I will call your attention to a number of particulars, in which a somewhat comprehensive, and yet summary view, shall be given of the subject of temptation, which is one of great practical importance.
1. We are always to avoid temptation as much as we can, without neglecting, refusing, or deserting our duty. Whoever rushes carelessly, or unnecessarily into temptation, has no reason to expect that he will escape without injury; far less can he reasonably hope to avoid even gross sin, if, as it has sometimes been expressed, "he tempts the devil to tempt him;" that is, seeks for scenes or objects of temptation, to gratify an unhallowed curiosity, or rather, (as I suspect in such a case is always the fact) is prompted by the desire of indulging, mentally at least, in the sin to which he knows he will be allured. In a word, we are never voluntarily, and of choice, to expose ourselves to any temptation, but on the contrary, to avoid it by all proper precautions. Hence we ought not to think it an extreme, if admonished carefully to consider our constitutional make, to know what are the transgressions to which we are most prone, that we may with peculiar vigilance guard against provocatives to easily besetting sins. This is a consideration that should have influence on youth, in choosing a trade or profession, and even on those who are thinking of offering themselves as missionaries, when they examine into their qualifications for the under taking they contemplate. The inquiry should be, will not the course of life on which I think of entering, expose me to temptations, to a compliance with which I am, from constitutional make, or some other cause, peculiarly prone. But on the other hand, when ever in the providence of God, without our seeking, and contrary to our choice, "we fall into temptation," and plain and important duty requires us to meet it, we ought to look to God for special aid, and go for ward with determined resolution.
2. It ought to be habitually impressed on our minds, that we are not sufficient of ourselves to resist any temptation. It has been justly observed, that the foul transgressions of eminent saints, of which we read in sacred story, took place by the commission of sins to which we should suppose they, of all men, were the least exposed — as Moses, the meekest of men, sinned by intemperate anger; Abraham, the father of the faithful, by a distrust of the providence of God; and so of several others. The truth is, that as through Christ strengthening them, his people can do all things, so without him they can do nothing. Hence they are taught, in all things to distrust themselves; and to be sensible of their insufficiency, without divine aid, for any good work, or for the avoidance even of enormous sins; and to look constantly to him to uphold and guard them — thus showing, that "when they are weak, then they are strong" — strong, not in themselves but in the grace which is in Christ Jesus.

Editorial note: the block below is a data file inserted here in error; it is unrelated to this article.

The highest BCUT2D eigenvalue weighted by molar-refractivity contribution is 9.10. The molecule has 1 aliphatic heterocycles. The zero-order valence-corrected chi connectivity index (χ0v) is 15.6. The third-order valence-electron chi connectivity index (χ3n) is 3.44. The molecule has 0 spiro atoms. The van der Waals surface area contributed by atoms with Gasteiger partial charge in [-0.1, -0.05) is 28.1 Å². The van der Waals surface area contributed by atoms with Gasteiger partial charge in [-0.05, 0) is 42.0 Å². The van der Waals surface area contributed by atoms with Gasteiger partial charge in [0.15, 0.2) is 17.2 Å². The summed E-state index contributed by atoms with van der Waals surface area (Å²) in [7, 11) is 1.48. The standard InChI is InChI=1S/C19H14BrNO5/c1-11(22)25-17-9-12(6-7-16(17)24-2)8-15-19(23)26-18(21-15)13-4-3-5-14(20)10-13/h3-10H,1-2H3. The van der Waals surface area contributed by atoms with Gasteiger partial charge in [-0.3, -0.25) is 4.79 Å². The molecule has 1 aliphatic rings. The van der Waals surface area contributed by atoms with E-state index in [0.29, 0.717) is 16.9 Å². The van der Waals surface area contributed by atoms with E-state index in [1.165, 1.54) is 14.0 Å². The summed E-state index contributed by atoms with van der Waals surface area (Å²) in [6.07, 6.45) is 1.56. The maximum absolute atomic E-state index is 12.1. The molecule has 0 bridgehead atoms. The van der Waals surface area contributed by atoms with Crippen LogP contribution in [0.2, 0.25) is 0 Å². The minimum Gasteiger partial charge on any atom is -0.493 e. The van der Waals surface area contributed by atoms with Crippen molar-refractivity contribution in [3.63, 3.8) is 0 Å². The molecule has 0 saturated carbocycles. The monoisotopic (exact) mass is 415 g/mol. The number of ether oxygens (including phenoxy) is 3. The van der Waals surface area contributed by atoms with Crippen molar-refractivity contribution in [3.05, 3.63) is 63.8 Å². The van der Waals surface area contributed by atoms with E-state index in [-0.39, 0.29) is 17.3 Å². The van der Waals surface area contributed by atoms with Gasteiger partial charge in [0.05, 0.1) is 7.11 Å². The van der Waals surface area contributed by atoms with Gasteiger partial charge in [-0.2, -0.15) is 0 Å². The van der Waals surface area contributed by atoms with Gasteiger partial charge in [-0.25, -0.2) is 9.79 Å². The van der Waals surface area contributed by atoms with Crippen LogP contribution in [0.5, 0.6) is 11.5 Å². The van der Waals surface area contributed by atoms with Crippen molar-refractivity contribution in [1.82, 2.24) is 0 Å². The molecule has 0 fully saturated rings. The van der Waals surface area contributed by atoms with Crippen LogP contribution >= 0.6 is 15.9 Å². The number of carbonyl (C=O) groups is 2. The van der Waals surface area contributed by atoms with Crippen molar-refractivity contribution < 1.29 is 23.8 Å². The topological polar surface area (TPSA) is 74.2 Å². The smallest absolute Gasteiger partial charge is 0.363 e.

3. In connexion with what has just been said, it is proper to notice what has been called tempting God. "Men tempt God, when they unseasonably and irreverently require proofs of his presence, power, and goodness; when they expose themselves to danger from which they cannot escape, without the miraculous interposition of his providence; and when they sin with such boldness as if they wanted to try whether God could, or would, know and punish them." (Brown's Dictionary, under the word tempt.) Good men may commit this sin by expecting extraordinary interpositions in their favour, beyond what God in his word has authorized them to expect. But none except the most impious and abandoned, can do that which is last mentioned by the author I have quoted.
4. It is of importance to remember, that when a temptation solicits or assaults, if we would have any rational prospect of withstanding it ultimately, it must be resisted at once, and with the most decisive resolution and effort. Indeed, all dallying with temptation, as I have elsewhere shown, is sinful in itself ; and it may provoke God to withhold, or withdraw that gracious influence, without which we are sure to fall. Let a temptation, whether it be alluring or terrifying, get possession of the fancy and the feelings, and its full prevalence is all but certain. On this point, let me recommend to your review and careful attention, what I have said in my fifteenth lecture, on the temptation by which our first mother was fatally seduced.
5. The sources of temptation are the world, the flesh, and the devil. The world proves a source of temptation both from the good and the evil which we may meet with, in our progress through it. The profits, pleasures, and emoluments of the world, often prove a snare and the occasion of sin. Hence we should pray with the Psalmist, that God would " incline our hearts unto his testimonies, and not unto covetousness,". and that he would dispose and enable us, agreeably to the apostolical injunction, " to set our affections on things above, and not on things on the earth." The dismaying evils of the world which may prove temptations, are the outward troubles and afflictions which we meet with in it — poverty, persecution, the death of friends and relatives, loss of reputation, and sometimes of life itself. " In the world," said our Saviour, "ye shall have tribulation." When we are exercised with temptations of this description, we should think much of what Christ our Saviour endured for us, and how little, in the comparison, we are called to suffer for our fidelity to him; and we should pray that our outward afflictions may be "for our profit, that we may be partakers of his holiness," and that we may neither "despise the chastening of tha Lord, nor faint when we are rebuked of him."
Ashbel Green, Lecture 76, Lectures on the Westminster Shorter Catechism, Volume 2